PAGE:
Capt. Andrew Joseph Russell Richmond, Fredericksburg and Potomac Railroad's Potomac Creek Bridge after Reconstruction, May 1864
Medium Albumen print from wet plate negative
Mount on original printed mount
Photo Date 1864 Print Date 1864
Dimensions 6-7/8 x 13-3/8 in. (175 x 340 mm)
Photo Country United States (USA)
Photographer Country United States (USA)
Contact Alex Novak and Marthe Smith
About This Image
Details on the photograph are printed on the recto of the mount.
On April 27, 1862, Haupt, former chief engineer of the Pennsylvania Railroad, was given the rank of colonel and appointed aide-de-camp to Maj. Gen. Irvin McDowell, then in command of the defenses of Washington, DC. He repaired and fortified war-damaged railroad lines in the vicinity of Washington, armed and trained railroad staff and improved telegraph communications along the railroad lines.
He deserves much credit for the successful supply of the Army of Virginia and the Army of the Potomac, in addition to his expertise at the construction and destruction of railroads.
McCallum and Haupt need to build, repair and operate railroads even under the worst conditions. So they organized career railroaders, soldiers, laborers, and even former slaves to do the job.
Among Haupt's most challenging assignments was restoring the Richmond, Fredericksburg, and Potomac Railroad mainline from Alexandria to Aquia Creek and Fredricksburg.
“That man Haupt has built a bridge across Potomac Creek, about 400 feet long and nearly 100 feet high, over which loaded trains are running every hour,” declared President Abraham Lincoln on May 23, 1862, “and, upon my word, gentlemen, there is nothing in it but beanpoles and cornstalks!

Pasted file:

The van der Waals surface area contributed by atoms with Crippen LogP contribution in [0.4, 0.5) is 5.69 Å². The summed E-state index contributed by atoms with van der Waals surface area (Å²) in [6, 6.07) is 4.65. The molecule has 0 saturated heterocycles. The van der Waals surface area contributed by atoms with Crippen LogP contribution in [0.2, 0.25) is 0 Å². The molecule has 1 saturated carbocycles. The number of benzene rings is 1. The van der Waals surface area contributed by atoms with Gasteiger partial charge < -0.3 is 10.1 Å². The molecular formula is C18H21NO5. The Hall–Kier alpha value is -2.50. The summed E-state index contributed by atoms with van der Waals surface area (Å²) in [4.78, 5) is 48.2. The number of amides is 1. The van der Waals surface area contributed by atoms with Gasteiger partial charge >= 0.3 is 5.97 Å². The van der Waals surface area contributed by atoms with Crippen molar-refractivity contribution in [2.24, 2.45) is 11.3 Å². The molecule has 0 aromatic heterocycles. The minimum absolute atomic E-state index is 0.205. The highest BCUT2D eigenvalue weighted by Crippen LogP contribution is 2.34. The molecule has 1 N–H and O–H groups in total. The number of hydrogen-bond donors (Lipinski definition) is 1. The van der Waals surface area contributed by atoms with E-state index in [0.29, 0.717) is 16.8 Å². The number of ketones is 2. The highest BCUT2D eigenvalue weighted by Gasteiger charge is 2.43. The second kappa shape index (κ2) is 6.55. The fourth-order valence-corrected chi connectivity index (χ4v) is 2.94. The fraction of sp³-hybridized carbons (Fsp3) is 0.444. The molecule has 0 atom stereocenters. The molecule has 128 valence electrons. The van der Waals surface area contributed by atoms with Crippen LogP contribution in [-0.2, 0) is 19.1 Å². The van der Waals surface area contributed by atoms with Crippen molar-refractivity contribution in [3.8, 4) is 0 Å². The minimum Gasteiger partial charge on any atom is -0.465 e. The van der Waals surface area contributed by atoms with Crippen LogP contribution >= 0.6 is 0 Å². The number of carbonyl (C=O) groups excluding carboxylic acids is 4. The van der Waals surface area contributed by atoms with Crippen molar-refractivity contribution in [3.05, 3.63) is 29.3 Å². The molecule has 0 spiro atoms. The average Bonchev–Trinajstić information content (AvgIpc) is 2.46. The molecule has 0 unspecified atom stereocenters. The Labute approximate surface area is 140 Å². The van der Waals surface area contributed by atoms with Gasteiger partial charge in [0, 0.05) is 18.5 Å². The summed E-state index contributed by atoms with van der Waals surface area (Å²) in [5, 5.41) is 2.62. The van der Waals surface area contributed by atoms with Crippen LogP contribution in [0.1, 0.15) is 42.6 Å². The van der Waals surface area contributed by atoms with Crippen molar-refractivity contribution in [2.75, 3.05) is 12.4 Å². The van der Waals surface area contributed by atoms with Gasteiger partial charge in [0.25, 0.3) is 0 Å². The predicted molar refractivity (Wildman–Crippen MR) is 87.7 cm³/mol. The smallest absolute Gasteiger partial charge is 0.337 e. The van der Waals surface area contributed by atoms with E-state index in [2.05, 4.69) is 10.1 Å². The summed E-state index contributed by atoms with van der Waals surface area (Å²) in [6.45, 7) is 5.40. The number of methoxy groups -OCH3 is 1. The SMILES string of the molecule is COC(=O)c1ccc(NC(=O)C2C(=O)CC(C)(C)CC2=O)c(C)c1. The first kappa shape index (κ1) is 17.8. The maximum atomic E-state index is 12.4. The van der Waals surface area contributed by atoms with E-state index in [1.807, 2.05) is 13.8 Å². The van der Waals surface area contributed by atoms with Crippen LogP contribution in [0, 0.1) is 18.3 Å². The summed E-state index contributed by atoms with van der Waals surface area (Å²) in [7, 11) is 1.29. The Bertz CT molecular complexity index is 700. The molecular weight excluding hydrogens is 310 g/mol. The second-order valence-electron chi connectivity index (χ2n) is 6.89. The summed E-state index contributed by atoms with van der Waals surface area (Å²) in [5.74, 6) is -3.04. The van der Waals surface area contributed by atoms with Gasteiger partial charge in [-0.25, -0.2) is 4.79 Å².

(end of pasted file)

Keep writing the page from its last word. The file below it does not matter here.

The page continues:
One of his most famous accomplishments, the one that caught Lincoln's eye, was the reconstruction of the Potomac Creek Bridge, which he repaired in nine days with (along with cornstalks and beanpoles) an inadequate supply of tools, inexperienced help, and in rainy weather. After completion, the bridge carried 10 to 20 trains a day.
A. J. Russell (1829-1902) was the only member of the armed services to serve as a photographer during the Civil War.
After the Civil War he was hired by the Union Pacific Railroad to document construction along the track line. He is most famous for his photo "Joining of the Rails" when the continental railroad was completed on May 10, 1869 in Promontory, Utah.
After 1870 Russell returned to New York where he became the world's first photojournalist, working for Frank Leslie's Illustrated Newspaper until the early 1890s.
From 1869-1875 Russell published 15 different series of the photos taken during his time in Utah. In 1875 Russell sold a number of these negatives to O. C. Smith, who published the stereoviews and Imperial views under Smith's own name, from 1875-78. Over 400 A. J. Russell stereoview glass plate negatives and 200 Imperial view glass plate negatives are in the A. J. Russell collection at the Oakland Museum.
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